Learning German
Learning Learning German

3 Things Affecting The Way You’re Learning German & How to Change That

on
September 6, 2018

Whether you’ve been in Germany for the last 10 years or the last 10-minutes, there’s no denying that learning the language is hard. Could you imagine learning a new language like Chinese or Greek though?… Learning German is not impossible! However, Suzanne Beitling, Former Director of Studies at New Horizons English in Düsseldorf, is here to help you justify why perhaps you haven’t quite exactly figured out how to master the German language.

 

When I first moved to Germany, I thought learning the language would be easy.  I had already lived in Spain and learned Spanish, so I didn’t think it would be an issue.  But I was very wrong!

 

According to the ExpatInfoDesk, HSBC Expat Explorer, and Commisceo Global, expats consistently face problems in communication.  

 

If you also face this issue and want to learn a new language, here are some things you should consider.

Learning German

 

Your Experience

You have no control over how many languages you speak, how long ago you studied, the differences between your native language and the one you want to learn, or the way your brain is physically built.  If you want to understand more about how these things affect your learning, please read on. If you want to skip right to some things you can control and change, please see ‘Environment’ and ‘Time on Task’ below.  

 

How many languages do you speak?

Learning another language might be easier for you if you speak another foreign language already.  When you learn a foreign language, it’s not all in your head — your brain is actually physically different. As you learn, the neurons (cells in your brain) build new pathways. People who have already learned one language can learn another more quickly because they have a previous path to follow.

On the other hand, speaking a foreign language already may actually make it harder for you to learn another language.  There is often a feeling of ‘mixing’ or ‘losing’ a language as you begin to study another one. This is called ‘L2 and L3 Language Transfer,’ and no one agrees on it yet.  It could mean that bilinguals make more mistakes as they learn, which in turn could mean that it takes them a bit longer to sort it all out. This, however, is all quite new research.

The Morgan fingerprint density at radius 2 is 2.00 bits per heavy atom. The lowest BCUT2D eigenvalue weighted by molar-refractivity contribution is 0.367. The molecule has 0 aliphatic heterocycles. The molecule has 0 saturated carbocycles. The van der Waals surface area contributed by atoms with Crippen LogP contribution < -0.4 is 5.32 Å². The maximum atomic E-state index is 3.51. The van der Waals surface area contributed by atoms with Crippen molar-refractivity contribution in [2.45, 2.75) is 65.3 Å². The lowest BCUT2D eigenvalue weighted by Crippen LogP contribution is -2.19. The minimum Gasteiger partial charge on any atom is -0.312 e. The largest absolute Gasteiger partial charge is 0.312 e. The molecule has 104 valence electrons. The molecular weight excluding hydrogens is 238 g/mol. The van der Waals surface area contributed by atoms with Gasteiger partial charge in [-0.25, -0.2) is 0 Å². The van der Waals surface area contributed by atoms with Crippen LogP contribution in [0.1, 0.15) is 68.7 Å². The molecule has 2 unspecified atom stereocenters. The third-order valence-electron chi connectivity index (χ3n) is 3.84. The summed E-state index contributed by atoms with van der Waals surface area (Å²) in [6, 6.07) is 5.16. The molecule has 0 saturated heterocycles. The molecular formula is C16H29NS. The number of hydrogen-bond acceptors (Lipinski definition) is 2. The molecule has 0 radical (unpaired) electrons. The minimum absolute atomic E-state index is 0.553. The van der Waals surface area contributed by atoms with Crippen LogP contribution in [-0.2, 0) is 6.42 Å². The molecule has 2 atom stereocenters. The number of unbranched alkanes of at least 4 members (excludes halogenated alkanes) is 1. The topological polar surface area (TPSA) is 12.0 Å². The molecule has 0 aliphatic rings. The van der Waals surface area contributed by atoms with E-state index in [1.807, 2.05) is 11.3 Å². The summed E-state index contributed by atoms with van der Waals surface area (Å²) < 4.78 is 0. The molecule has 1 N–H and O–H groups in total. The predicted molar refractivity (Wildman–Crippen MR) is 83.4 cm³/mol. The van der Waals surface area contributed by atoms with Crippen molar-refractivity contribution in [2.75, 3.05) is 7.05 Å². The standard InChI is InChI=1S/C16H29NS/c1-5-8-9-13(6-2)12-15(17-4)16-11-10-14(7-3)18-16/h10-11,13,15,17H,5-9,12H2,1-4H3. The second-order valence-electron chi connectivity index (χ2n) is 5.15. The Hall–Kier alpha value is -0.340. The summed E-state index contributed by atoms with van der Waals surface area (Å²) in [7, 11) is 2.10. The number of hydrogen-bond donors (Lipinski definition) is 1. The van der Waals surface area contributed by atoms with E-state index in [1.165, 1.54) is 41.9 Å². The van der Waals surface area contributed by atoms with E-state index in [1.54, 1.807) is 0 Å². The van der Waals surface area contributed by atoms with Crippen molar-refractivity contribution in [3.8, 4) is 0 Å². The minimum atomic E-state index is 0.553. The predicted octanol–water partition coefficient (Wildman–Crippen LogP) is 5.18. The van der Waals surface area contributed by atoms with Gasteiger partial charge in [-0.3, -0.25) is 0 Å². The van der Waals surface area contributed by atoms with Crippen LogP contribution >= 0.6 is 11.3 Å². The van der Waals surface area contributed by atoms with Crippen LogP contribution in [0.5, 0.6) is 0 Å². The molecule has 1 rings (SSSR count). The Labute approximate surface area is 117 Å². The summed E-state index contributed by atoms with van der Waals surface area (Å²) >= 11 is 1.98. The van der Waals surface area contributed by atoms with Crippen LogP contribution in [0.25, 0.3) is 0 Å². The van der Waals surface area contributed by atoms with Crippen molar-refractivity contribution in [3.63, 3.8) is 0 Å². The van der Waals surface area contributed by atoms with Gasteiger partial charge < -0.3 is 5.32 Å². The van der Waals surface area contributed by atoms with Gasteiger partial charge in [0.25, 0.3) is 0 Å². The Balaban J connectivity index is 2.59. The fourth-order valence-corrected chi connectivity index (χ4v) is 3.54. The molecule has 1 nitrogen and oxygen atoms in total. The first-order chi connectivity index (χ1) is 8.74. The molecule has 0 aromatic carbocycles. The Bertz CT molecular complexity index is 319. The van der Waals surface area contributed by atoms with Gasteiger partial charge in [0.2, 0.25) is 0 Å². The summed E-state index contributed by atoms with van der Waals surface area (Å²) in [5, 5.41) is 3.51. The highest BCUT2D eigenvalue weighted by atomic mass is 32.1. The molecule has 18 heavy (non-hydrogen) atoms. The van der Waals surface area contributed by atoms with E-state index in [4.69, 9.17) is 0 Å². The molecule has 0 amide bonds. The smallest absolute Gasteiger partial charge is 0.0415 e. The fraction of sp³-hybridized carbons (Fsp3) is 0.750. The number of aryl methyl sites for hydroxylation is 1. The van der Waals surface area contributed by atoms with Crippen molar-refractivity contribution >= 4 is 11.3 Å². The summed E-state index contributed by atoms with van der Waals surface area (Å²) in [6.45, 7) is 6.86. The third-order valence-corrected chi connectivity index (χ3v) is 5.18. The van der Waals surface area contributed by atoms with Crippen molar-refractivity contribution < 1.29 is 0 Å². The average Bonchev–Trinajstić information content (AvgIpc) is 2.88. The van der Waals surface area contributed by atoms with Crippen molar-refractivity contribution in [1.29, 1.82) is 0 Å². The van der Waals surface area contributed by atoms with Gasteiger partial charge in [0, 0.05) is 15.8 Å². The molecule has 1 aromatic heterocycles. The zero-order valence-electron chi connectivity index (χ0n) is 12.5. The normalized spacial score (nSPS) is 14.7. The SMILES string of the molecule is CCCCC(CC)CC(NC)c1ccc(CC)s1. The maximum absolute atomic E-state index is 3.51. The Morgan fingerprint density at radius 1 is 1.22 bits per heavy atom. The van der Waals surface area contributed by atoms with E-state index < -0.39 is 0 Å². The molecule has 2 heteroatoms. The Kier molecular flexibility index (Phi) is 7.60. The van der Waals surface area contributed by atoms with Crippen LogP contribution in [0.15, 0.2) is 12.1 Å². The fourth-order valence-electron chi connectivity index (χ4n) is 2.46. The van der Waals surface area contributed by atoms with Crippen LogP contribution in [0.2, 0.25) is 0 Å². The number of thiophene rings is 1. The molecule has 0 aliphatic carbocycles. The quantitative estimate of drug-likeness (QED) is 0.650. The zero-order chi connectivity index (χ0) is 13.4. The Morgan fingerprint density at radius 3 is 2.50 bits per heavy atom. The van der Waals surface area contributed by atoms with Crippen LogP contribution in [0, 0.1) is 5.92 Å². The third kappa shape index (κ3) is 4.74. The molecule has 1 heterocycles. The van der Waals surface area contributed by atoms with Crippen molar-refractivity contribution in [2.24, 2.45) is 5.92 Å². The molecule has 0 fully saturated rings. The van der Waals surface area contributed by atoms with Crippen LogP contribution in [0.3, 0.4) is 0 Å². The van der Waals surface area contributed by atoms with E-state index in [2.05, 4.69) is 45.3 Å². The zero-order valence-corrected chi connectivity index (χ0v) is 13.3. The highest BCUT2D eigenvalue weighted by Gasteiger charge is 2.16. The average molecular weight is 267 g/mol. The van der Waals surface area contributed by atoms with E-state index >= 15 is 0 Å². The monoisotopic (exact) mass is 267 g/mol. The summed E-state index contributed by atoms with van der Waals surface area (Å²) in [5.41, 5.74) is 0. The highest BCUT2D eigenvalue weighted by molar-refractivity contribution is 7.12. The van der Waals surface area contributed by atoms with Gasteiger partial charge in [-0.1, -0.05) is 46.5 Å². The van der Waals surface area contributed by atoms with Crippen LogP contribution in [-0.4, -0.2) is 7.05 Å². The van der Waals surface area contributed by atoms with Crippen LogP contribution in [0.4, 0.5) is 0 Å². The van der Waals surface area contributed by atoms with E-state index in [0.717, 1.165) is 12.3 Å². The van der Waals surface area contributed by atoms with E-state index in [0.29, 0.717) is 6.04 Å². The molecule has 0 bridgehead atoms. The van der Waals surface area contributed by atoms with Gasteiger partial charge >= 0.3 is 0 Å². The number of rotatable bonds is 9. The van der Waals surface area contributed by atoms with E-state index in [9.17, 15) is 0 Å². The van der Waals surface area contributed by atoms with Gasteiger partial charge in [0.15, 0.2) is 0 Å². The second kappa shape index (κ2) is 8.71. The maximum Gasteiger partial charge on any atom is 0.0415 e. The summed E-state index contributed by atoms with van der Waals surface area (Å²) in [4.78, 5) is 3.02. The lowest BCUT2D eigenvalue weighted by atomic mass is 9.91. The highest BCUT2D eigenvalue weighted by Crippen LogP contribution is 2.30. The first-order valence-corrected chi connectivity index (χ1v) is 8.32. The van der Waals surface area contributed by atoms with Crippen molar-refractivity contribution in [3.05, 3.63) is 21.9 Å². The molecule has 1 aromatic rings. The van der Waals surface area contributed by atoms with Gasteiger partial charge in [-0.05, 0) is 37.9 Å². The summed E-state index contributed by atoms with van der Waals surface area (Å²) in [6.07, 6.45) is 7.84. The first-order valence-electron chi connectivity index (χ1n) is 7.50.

How long ago did you study? Use It or Lose It

Memory plays an important role in all learning.  It makes sense that a person who has studied continually for the past 2 years has an easier time than a person who studied for a while but stopped using it for ten years. But why?

Short-term memory and long-term memory are different structures within the brain. As you learn, you must remember, revise, interact with, or connect the information to other concepts in your brain.  This strengthens your neural network and makes language easily accessible. If you don’t use the network, the connections that were once formed are slowly replaced with information that you use more often, so you lose your skill.

But don’t worry! Have you spent a lot of time interacting with a different foreign language? If yes, you may have developed specialized structures in your brain to deal with multiple languages. This makes it easier for you to develop and learn another language or re-learn one that you have forgotten.

How different is your native language to the foreign language?

If your native language has a similar writing system, sound system, or vocabulary and grammar, then it may be much easier for you to learn the foreign language.  If there are many differences, then it may take more time for you to learn.

 

What does your brain look like?

Additionally, perhaps because of the way your brain has developed due to all of these experiences or perhaps because of the way you were born, studies show that the way your brain is built can be a big indicator of whether or not you will learn quickly.

 

What can I do about it?

Unfortunately, you can’t change your prior experiences with language or with learning.  The good news is that you can influence the other two parts of the equation (Environment + Time on Task) to make language learning easier for you.  

 

Environment

Macro environment: What is the language of the country that you live in?